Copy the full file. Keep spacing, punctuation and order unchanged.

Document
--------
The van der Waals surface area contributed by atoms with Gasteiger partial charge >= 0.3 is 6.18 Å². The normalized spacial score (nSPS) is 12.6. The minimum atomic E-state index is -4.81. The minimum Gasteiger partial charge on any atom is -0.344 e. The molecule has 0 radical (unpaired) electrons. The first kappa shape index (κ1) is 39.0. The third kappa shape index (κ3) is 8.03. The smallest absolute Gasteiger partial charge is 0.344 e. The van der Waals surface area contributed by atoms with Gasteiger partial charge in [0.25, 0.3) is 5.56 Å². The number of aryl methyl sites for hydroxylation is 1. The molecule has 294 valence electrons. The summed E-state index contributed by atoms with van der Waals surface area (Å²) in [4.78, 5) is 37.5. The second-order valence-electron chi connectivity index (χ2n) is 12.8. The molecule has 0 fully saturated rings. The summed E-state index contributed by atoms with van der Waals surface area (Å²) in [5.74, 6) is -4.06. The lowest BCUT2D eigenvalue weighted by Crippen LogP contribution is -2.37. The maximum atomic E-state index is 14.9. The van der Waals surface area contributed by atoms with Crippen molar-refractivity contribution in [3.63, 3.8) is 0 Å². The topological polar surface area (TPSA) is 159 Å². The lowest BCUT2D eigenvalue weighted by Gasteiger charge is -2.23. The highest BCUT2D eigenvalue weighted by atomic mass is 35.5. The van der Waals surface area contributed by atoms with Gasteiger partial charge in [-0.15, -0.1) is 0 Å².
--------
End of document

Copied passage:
The van der Waals surface area contributed by atoms with Gasteiger partial charge >= 0.3 is 6.18 Å². The normalized spacial score (nSPS) is 12.6. The minimum atomic E-state index is -4.81. The minimum Gasteiger partial charge on any atom is -0.344 e. The molecule has 0 radical (unpaired) electrons. The first kappa shape index (κ1) is 39.0. The third kappa shape index (κ3) is 8.03. The smallest absolute Gasteiger partial charge is 0.344 e. The van der Waals surface area contributed by atoms with Gasteiger partial charge in [0.25, 0.3) is 5.56 Å². The number of aryl methyl sites for hydroxylation is 1. The molecule has 294 valence electrons. The summed E-state index contributed by atoms with van der Waals surface area (Å²) in [4.78, 5) is 37.5. The second-order valence-electron chi connectivity index (χ2n) is 12.8. The molecule has 0 fully saturated rings. The summed E-state index contributed by atoms with van der Waals surface area (Å²) in [5.74, 6) is -4.06. The lowest BCUT2D eigenvalue weighted by Crippen LogP contribution is -2.37. The maximum atomic E-state index is 14.9. The van der Waals surface area contributed by atoms with Crippen molar-refractivity contribution in [3.63, 3.8) is 0 Å². The topological polar surface area (TPSA) is 159 Å². The lowest BCUT2D eigenvalue weighted by Gasteiger charge is -2.23. The highest BCUT2D eigenvalue weighted by atomic mass is 35.5. The van der Waals surface area contributed by atoms with Gasteiger partial charge in [-0.15, -0.1) is 0 Å².